The adult bird was wasn't happy until I left, but it was enjoyable to view these birds for a few minutes before moving on. During one of my earlier Greer trips back-in-the-day in 2000, I took an intense hike around River Reservoir and found three different Osprey nests that had been built around the lake.
Even when I left the nest and had to walk by again, I was on the opposite side of the road closest to the nest, and for sure a respectable distance away. I thought the adult Osprey would by happy with that, but I was completely wrong.
In the surrounding pine forests at the Greer Lakes or anywhere else in general in Greer, you may find a Pygmy Nuthatch in almost every single ponderosa pine tree there is in Greer. These little guys are so common, but are also contagiously fun to watch at the same time. I found myself looking at this species everyday while I was on my trip.
The Pygmy Nuthatch is also quite the acrobat, and can feed at all different sides and angles. He's got momentum, baby!
As I walked around the grasslands surrounding the lakes, I heard the songs of Eastern Meadowlarks and Vesper Sparrows. Two very peaceful songs that come from the two of these species provide an excellent chorus of songs throughout these small grasslands within the Greer Lakes. If one comes out here to bird in the early morning, the songs are better than ever. One is also more likely to see the singing source earlier in the morning also as compared to later in the day, as with most birds.
As I continued walking through the grasslands, there were plenty of Broad-tailed and Rufous Hummingbirds feeding on flowers. This male Rufous Hummingbird was quite cooperative, and he made sure to chase any other competitors off as fast as he could.
Arriving back in the ponderosa pine woodland, I also stumbled upon plenty of Western Bluebirds. While the adults were quite difficult to get close to, this young juvenile Western Bluebird was pretty cooperative.
This time of year is a great time to study birds in juvenile plumages. At Bunch Reservoir, this young Red-naped Sapsucker was also another example. Over the last few years by the parking lot at Bunch Reservoir, I've been able to find Red-naped Sapsuckers on a regular basis in some of the riparian plants, and it is the location of this juvenile bird.
Along the edges of the three Greer reservoirs, there were families of Canada Geese and many loud cawing American Crows.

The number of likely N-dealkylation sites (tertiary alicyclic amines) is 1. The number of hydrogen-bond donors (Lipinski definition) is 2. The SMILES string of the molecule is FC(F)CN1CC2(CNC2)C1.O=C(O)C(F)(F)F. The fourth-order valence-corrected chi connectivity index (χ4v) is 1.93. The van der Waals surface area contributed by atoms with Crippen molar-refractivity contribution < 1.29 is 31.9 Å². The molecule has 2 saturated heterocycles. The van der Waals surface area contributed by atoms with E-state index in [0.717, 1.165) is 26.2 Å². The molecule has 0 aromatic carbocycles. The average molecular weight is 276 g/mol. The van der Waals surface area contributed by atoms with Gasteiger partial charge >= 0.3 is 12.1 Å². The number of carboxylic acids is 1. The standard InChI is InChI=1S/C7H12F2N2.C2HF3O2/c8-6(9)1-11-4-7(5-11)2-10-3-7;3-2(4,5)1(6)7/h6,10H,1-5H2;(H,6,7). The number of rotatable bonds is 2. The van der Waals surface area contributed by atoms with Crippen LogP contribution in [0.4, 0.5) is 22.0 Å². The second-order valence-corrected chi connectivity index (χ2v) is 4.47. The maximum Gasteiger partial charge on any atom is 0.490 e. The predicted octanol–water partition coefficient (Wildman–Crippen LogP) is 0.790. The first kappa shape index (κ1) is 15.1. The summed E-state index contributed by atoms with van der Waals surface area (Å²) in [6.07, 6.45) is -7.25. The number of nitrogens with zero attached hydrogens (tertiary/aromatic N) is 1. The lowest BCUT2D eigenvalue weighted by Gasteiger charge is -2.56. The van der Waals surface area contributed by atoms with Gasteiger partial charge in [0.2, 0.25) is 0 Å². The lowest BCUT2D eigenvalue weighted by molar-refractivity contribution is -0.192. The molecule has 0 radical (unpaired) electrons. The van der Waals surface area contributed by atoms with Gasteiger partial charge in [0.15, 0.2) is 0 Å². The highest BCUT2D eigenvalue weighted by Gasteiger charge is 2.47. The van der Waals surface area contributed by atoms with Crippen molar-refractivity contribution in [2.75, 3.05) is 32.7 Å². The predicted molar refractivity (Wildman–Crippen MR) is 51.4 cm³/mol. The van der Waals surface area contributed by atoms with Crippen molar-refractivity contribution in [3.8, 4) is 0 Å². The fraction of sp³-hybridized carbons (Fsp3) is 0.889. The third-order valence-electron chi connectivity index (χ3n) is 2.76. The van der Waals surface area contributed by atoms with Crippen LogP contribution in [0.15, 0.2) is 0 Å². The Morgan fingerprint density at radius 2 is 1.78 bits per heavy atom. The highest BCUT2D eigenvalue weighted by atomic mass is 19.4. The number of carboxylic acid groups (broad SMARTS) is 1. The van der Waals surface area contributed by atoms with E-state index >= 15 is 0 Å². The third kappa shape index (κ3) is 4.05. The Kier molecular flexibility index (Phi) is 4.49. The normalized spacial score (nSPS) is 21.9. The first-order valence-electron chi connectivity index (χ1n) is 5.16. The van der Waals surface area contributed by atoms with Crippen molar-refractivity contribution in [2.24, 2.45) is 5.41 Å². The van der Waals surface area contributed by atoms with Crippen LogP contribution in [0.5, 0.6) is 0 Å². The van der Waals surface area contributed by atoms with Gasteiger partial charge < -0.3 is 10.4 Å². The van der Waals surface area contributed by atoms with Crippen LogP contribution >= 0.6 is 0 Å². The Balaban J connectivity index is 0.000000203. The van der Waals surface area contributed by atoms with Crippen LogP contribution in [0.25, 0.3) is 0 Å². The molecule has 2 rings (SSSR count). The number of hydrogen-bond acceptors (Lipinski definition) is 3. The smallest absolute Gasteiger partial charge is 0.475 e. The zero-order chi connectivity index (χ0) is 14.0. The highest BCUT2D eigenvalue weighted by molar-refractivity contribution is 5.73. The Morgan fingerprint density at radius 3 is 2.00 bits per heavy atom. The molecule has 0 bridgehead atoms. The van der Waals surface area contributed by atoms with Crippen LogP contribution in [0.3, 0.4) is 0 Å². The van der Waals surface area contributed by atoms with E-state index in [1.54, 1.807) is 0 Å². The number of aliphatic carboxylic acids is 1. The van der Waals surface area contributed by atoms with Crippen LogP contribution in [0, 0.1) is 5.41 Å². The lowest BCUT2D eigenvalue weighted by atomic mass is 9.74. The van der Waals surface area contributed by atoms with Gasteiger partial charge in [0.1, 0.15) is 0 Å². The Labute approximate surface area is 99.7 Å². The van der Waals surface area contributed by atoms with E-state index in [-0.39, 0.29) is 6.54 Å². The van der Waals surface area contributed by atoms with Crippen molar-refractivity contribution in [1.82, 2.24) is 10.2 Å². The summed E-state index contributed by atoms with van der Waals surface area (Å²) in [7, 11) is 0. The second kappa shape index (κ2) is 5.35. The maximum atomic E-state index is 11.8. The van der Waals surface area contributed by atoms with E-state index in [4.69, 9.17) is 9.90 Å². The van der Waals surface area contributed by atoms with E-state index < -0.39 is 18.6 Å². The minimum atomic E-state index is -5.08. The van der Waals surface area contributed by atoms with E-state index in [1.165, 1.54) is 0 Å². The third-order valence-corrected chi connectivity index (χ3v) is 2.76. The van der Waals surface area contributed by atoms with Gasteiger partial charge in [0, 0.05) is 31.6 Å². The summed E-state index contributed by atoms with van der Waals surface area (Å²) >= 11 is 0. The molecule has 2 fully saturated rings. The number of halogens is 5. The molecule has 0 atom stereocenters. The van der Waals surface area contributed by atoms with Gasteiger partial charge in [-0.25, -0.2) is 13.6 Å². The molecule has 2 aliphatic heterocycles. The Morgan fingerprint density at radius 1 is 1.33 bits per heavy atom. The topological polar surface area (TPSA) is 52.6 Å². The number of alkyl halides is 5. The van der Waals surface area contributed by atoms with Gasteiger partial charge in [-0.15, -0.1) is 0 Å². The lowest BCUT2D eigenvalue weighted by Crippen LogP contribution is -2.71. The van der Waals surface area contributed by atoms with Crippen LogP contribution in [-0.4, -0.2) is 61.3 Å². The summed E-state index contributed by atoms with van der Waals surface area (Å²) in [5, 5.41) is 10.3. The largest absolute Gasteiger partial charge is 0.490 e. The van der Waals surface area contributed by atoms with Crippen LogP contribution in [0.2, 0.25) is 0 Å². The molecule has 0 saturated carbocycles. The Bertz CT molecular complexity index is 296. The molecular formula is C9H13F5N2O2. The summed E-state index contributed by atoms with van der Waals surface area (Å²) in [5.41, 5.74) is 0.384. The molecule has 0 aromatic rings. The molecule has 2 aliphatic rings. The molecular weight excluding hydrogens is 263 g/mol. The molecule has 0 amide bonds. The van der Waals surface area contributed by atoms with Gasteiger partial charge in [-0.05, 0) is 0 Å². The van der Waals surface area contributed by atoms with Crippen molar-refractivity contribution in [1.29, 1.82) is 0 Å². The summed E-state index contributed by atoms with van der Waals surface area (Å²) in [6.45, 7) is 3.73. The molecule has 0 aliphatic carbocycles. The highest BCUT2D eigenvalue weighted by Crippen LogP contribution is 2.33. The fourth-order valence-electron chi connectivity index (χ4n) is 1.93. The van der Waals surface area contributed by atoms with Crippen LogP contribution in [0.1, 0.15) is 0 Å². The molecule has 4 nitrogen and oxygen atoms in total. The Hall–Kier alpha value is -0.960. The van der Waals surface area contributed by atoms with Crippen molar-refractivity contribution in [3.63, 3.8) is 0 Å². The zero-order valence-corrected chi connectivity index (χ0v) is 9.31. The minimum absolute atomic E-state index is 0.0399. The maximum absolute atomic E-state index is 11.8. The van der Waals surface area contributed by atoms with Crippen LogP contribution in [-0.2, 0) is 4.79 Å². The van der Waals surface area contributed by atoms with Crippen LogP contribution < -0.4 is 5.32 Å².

Greer also has several longer dirt roads that have excellent birding opportunities wherever the vehicle may stop. Two excellent examples are Apache County Road 1126 and 1121. Road 1126 is one that I usually cover when in Greer, and on this trip, I made sure to cover it and give it a visit. I usually drive to the end of this road, park, and explore for a short distance in four directions. There is a pond to walk down to that has had interesting birds such as Sora, the road can be walked, and there is also an area that can be hiked up into. I usually choose that latter, and this spot combines the habitats of both live and burned forest. It is often a good bet for Olive-sided Flycatchers and it is where I photographed a family of them last year. I didn't have Olive-sided's this time around, but I did have good looks and photo chances of the Western Wood-Pewee.
The buzzy song of this small flycatcher is often heard all day in the summers anywhere in Greer or in the White Mountains where there is ponderosa pine forest.
Walking further into the area, I found this pair of Hairy Woodpeckers, one of the commonest woodpeckers to be found here.
And the Green-tailed Towhee luck continued for me on this trip. They all seemed to be quite photogenic.
Yellow-rumped Warblers were also prevalent along this road, and would often feed on the ground.
In recent years, Greer has even been the host to a pair of nesting Bald Eagles. On one of the days I was birding, I saw the pair soaring together, a majestic sight. The birds nest in the vicinity of the Greer Lakes.
While these highlights have been pictures gathered up from my entire trip, a birder may have all of these sightings and more in birding Greer in only two hours or less. The birding is really that awesome in Greer. Besides the locations I have mentioned on this post, there are many more spots to bird at while in Greer. One is the Butler Canyon Nature Trail, which is obviously the main draw to birders who are visiting Greer. On my blog, the Butler Canyon Nature Trail deserved a post of it's own so check that out in the previous archives. Greer also has Benny and Rosey Creeks, the riparian stretch to bird along the Little Colorado River at the first crossing when coming towards Greer (excellent for breeding Gray Catbird), the West and East Forks of the Little Colorado Rivers, Osborne Road, and more. And there are also several trails and trail systems accessed from Greer that hold excellent birding opportunities. A few of these trails are the West Fork Trail #95 that leads to the Baldy Wilderness and the East Fork Trail #94 which is accessed near the end of Greer. Greer has a lot of birds with plenty of great areas for birders of all physical capabilities to enjoy birding and to see a variety of bird species with ease. Make Greer one of your next birding stops!